02/18/2005, 00.00
Send to a friend

Iraq mosque attacks kill 17 amid Shiite ceremony

Abdul-Aziz al-Hakim, Supreme Council for the Islamic Revolution leader, responds to terrorist attack: "We, Shi'tes, are opened to all Iraqis: they are partners in this nation".

Baghdad (AsiaNews/Agencies) - Suicide bombers killed at least 17 people in attacks on two Shi'ite mosques in Baghdad on Friday as thousands of Shi'ites - Iraq's majority Muslim sect - commemorated Ashura, the main event in their religious calendar.

In the first attack, a man wearing an explosives-packed vest merged into a crowd near a mosque in the Doura district of southwestern Baghdad and blew himself up, survivors said. The blast killed 14 people and wounded at least 40. Soon afterwards, an explosion shook a second Shi'ite mosque in western Baghdad, the U.S. military and police sources said. Two suicide bombers approached a crowd outside the mosque. They were spotted by police, who shot them, but one still blew himself up, killing three people and wounding five.

The attacks came as thousands of Shi'ites marched through the city for Ashura in a show of strength a day after a Shi'ite alliance was confirmed as the winner of last month's historic election, handing the community power for the first time. Friday's attacks recalled Ashura last year, when 170 people were killed in a series of suicide bombings in Baghdad and Kerbala, a holy city to the south of Baghdad where the Ashura ritual, commemorating a 7th century martyr, is most intense.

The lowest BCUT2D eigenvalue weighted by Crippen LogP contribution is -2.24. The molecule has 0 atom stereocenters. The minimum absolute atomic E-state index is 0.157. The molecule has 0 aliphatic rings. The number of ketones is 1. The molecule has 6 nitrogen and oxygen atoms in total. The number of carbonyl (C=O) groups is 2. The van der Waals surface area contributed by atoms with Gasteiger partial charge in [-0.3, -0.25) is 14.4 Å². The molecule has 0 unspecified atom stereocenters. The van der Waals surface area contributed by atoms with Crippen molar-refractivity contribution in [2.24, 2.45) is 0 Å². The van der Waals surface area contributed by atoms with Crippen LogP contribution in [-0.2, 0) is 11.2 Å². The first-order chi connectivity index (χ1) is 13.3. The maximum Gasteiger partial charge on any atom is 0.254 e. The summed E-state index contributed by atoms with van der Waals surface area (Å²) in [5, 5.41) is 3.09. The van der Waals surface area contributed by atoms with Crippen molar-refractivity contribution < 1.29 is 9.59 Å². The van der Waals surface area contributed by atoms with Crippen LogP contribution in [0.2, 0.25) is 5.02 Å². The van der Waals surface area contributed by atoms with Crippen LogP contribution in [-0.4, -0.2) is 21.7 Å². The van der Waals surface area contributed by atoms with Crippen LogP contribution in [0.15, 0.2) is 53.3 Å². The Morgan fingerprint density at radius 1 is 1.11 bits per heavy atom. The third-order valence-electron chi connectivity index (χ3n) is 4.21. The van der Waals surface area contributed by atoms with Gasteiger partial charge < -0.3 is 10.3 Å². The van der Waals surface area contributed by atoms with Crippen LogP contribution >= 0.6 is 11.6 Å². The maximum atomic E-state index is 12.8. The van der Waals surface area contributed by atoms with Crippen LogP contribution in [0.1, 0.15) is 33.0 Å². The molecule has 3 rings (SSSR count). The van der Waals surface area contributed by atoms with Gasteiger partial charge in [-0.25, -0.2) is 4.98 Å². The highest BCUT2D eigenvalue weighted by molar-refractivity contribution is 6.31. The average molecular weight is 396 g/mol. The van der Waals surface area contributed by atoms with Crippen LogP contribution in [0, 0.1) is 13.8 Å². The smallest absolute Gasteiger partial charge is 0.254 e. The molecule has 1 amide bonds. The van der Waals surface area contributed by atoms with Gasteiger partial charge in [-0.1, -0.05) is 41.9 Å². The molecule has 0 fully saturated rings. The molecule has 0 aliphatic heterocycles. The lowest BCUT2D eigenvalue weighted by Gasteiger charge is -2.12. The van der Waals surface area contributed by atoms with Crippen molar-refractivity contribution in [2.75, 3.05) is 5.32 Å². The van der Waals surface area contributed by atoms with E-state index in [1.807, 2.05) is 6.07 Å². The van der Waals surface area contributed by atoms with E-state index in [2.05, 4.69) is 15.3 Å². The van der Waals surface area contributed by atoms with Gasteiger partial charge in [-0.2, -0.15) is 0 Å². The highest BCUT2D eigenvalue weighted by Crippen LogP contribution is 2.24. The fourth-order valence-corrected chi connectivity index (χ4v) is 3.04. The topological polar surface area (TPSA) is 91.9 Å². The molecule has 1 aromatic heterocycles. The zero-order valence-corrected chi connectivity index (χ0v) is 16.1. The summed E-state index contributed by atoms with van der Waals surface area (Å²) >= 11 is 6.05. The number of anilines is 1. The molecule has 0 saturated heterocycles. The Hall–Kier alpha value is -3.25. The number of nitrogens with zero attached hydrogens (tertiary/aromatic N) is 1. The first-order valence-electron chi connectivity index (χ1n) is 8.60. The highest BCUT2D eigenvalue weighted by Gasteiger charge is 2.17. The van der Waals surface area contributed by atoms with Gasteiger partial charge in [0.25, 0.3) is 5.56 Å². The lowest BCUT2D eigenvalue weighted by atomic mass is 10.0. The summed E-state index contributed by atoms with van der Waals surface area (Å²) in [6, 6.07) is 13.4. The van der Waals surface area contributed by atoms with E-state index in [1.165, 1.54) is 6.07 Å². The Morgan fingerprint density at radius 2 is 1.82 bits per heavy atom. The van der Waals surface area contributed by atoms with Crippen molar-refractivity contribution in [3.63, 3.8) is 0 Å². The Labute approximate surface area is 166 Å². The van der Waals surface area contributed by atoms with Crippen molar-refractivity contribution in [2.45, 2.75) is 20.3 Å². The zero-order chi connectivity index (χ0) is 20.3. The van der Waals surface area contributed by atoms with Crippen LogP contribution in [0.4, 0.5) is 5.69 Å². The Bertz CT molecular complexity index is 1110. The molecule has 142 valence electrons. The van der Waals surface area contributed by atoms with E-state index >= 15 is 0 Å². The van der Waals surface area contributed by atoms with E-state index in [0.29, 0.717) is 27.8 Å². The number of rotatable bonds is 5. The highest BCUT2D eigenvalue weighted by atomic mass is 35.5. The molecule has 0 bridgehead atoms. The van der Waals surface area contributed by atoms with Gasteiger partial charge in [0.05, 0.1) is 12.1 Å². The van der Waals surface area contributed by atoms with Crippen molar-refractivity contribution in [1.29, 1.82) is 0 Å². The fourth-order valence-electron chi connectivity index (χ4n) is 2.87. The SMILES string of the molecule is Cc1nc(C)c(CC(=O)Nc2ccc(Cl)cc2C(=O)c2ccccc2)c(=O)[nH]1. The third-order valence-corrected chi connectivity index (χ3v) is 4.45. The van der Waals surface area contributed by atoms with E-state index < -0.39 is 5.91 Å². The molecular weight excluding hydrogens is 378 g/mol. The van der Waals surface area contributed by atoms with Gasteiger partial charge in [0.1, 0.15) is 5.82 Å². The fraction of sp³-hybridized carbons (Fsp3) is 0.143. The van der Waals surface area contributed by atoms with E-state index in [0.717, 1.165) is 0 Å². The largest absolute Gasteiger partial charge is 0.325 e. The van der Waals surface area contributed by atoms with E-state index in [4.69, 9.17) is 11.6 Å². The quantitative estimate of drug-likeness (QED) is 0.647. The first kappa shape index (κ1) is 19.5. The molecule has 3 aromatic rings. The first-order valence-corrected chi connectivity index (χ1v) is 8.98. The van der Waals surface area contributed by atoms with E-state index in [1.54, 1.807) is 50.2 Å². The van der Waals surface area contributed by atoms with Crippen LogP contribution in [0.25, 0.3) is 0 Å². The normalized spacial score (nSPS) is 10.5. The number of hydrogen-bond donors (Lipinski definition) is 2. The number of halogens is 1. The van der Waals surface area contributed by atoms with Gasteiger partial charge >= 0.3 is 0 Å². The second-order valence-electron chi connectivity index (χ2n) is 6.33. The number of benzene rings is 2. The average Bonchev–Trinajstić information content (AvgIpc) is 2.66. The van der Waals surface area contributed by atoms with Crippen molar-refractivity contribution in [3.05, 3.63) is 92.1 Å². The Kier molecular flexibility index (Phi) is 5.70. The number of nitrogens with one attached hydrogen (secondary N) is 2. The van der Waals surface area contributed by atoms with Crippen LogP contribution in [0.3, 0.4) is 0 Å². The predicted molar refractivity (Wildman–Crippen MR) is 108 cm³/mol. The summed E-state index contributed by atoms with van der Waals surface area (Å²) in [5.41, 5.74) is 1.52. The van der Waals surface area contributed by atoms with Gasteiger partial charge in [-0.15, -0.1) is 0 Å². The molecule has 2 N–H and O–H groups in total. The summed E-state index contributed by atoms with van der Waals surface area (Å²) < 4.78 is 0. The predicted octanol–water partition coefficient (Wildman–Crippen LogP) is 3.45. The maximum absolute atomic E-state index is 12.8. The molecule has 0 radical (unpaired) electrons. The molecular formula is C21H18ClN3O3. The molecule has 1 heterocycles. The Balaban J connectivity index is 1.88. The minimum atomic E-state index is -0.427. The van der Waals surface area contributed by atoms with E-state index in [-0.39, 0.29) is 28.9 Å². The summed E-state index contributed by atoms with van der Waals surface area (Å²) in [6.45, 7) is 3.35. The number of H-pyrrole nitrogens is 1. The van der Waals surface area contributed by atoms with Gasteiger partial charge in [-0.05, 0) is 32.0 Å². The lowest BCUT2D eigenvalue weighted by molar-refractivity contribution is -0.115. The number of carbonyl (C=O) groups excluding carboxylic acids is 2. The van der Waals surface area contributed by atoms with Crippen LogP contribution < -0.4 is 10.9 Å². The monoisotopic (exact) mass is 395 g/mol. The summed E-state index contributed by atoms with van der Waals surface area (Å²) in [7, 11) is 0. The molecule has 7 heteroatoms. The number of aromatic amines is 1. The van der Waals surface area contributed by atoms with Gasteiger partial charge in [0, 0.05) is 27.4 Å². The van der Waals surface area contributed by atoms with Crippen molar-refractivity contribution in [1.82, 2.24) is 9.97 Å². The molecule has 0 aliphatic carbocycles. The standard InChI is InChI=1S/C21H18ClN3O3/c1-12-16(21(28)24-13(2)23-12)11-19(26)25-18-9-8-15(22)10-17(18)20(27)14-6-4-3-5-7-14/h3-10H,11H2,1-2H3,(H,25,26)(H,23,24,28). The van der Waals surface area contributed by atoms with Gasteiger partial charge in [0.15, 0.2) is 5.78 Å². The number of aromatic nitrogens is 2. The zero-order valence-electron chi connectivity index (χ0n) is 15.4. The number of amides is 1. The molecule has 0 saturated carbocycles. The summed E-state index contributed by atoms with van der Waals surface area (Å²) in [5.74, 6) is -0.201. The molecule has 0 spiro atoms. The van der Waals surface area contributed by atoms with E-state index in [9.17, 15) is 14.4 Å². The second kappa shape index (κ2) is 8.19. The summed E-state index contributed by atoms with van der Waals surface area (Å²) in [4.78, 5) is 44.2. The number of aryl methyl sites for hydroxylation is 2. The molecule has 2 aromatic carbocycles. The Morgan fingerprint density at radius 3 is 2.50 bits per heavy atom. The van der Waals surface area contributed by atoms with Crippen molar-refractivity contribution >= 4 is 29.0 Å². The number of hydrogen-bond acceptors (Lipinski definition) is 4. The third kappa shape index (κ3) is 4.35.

However, Abdul-Aziz al-Hakim, leader of the Supreme Council for the Islamic Revolution in Iraq (SCIRI), the main party in the Shi'ite alliance that won the Jan. 30 election, addressed the crowd with a message of political conciliation. "I call on all Iraqis to unite and I assure everyone the Iraq we want is a unified and secure Iraq where every citizen, without exception, enjoys justice and equality," Hakim told the crowd, which chanted "Hussein, Hussein" and "God is Greatest". "We say it now and we will always say it, that we are open to all Iraqis, because they are partners in this nation," he said in one of the strongest declarations yet of Shi'ite intentions to include Sunnis in the political process.

Iraq's Electoral Commission announced yesterday that the main Shi'ite coalition, the United Iraqi Alliance, had secured 140 seats in the assembly, just enough for a slim majority. A Kurdish alliance came second and will have 75 seats, while a list headed by interim Prime Minister Iyad Allawi, a secular Shi'ite, will have 40. Sunnis Arabs have fewer than 10 seats.

A two-thirds majority is needed in the assembly to decide the top government posts, a margin the Shi'ite alliance could secure if it allies with the Kurdish coalition. Intense talks have been going on for two weeks to determine who will take the top positions, with the Kurds expected to get the presidency and the Shi'ite bloc the prime minister's post.

Yesterday Carlos Valenzuela, the United Nations election expert in Iraq, declared that with announcement of final election results, the Iraqi people have shown the world that they were really up to the occasion and that made this process an immense success. "We congratulate them for it" Valenzuela said. (LF)

Send to a friend
Printable version
See also
Bishop of Kirkuk: voting is a national and religious duty
Europe's leaders offer "strong support" to Iraq
A Sunni is the Speaker of the new Iraqi parliament
Expatriates vote in Iraqi election
Mosul public funeral cancelled after attack


Subscribe to Asia News updates or change your preferences

Subscribe now
“L’Asia: ecco il nostro comune compito per il terzo millennio!” - Giovanni Paolo II, da “Alzatevi, andiamo”